* * * that the transfers granted Banks and the McKinneys without any benefit of past seniority credit was inequitable and unfair under all the circumstances, particularly in light of the unexplained Harris and Day road driver roster status granted in 1968 and 1969. Racial considerations played at least some part in the inequitable and unsatisfactory experiences of Banks and the McKinneys in respect to their transfers. * * *
" * * * Findings of fact shall not be set aside unless clearly erroneous, and due regard shall be given to the opportunity of the trial court to judge of the credibility of the witnesses. * * *" Rule 52(a), Fed.R.Civ.P. Thus, it is our function on this appeal, Inter alia, to ascertain if the foregoing findings of fact are clearly erroneous.
We pretermit at this time and reserve the question of whether equity provides a basis for granting remedial relief with reference to seniority rights which arise exclusively from labor-management contracts. See Ford Motor Co. v. Huffman, 345 U.S. 330, 73 S.Ct. 681, 97 L.Ed. 1048 (1953), cited in Charland v. Norge Division, Borg-Warner Corporation, 407 F.2d 1062, 1064 (6th Cir.), Cert. denied, 395 U.S. 927, 89 S.Ct. 1786, 23 L.Ed.2d 245 (1969). We do note that we are not bound by the clearly erroneous principle, if the District Court had applied an erroneous legal principle. Senter v. General Motors Corp., 532 F.2d 511, 526 (6th Cir. 1976).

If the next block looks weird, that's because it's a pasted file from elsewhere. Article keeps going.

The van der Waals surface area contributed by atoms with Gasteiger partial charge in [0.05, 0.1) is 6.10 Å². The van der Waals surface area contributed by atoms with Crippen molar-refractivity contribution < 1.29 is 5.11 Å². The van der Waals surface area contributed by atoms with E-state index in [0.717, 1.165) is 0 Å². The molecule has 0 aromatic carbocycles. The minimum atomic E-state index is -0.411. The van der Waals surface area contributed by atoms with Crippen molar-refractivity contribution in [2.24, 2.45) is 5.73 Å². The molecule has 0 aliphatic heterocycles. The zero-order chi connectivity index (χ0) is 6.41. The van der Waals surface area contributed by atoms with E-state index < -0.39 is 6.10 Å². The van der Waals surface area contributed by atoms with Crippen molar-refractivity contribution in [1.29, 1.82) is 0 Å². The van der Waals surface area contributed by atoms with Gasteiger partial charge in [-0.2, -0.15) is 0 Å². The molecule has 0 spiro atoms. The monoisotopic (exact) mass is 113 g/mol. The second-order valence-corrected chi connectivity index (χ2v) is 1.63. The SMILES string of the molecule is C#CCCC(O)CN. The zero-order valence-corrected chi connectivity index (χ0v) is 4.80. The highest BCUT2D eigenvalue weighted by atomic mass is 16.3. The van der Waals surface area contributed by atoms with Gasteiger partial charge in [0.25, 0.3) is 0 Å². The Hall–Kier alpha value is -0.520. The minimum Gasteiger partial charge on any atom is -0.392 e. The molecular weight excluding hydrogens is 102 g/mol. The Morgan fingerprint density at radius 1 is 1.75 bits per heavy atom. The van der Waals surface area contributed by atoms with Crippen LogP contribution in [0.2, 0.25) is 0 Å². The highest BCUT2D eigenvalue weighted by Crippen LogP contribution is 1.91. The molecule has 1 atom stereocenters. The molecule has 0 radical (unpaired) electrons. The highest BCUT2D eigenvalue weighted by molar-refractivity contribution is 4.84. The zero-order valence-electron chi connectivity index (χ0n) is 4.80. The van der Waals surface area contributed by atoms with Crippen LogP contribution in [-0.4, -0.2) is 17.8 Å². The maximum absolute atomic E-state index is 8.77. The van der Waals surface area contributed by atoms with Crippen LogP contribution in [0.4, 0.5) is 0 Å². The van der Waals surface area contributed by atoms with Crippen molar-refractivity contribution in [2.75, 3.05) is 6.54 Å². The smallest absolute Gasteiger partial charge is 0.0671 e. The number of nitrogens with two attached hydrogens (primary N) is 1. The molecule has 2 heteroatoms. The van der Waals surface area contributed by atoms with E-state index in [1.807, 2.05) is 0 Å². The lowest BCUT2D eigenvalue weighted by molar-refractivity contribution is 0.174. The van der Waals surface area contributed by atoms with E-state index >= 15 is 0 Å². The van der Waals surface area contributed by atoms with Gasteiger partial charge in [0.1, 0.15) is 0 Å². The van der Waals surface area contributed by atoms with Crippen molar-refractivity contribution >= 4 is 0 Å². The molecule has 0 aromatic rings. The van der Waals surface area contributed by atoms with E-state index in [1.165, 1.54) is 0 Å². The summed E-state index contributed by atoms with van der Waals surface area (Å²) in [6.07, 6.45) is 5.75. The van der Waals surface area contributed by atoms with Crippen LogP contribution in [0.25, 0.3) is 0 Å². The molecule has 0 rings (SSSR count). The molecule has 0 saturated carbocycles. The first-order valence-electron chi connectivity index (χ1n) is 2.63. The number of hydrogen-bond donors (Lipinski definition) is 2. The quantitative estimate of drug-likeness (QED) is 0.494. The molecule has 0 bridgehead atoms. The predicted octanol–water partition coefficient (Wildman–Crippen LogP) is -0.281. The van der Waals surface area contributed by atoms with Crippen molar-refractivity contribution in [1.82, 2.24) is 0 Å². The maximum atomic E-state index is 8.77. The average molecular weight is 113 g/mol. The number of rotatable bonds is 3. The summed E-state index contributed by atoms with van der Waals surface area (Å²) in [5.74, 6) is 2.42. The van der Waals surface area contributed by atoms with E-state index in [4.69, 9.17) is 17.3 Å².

Our present concern, however, is whether the findings of the District Court include sufficient factual information for us to discharge our duty of ascertaining if the facts, as found by the trial court, are clearly erroneous. The gist of the original plaintiffs' claims is that their employer discriminated against them on account of their race. It was an unlawful employment practice if their employer discharged, or otherwise discriminated against, them or members of their class with respect to the privileges of their employment because of their race. 42 U.S.C. § 2000e-2(a)(1). That statute is aimed only at discriminatory practices, Dewey v. Reynolds Metals Company, 429 F.2d 324, 328 (6th Cir. 1970), Aff'd, 402 U.S. 689, 91 S.Ct. 2186, 29 L.Ed.2d 267 (1971), and, before granting the plaintiffs and class members any relief, the Court must have found by a preponderance of the evidence that the employer discriminated against the aforementioned plaintiffs and Mr. Edward McKinney on account of their race. 429 F.2d at 328.
The employer Spector Freight Systems, Inc. (Spector) acquired Viking Freight Company (Viking) in 1968 and assumed Viking's obligations under a bargaining agreement with the Teamsters union. Thereunder, an employee, transferring from one job classification to another, forfeited his seniority for purposes of bidding on vacancies and in the order of being laid-off. Spector took over at such acquisition the operation of Viking's terminal in Memphis, Tennessee, which employed both city drivers and road drivers. Mr. Banks and the Messrs. McKinney, each, transferred from city driver to road driver out of that terminal, thus losing their seniority as city drivers.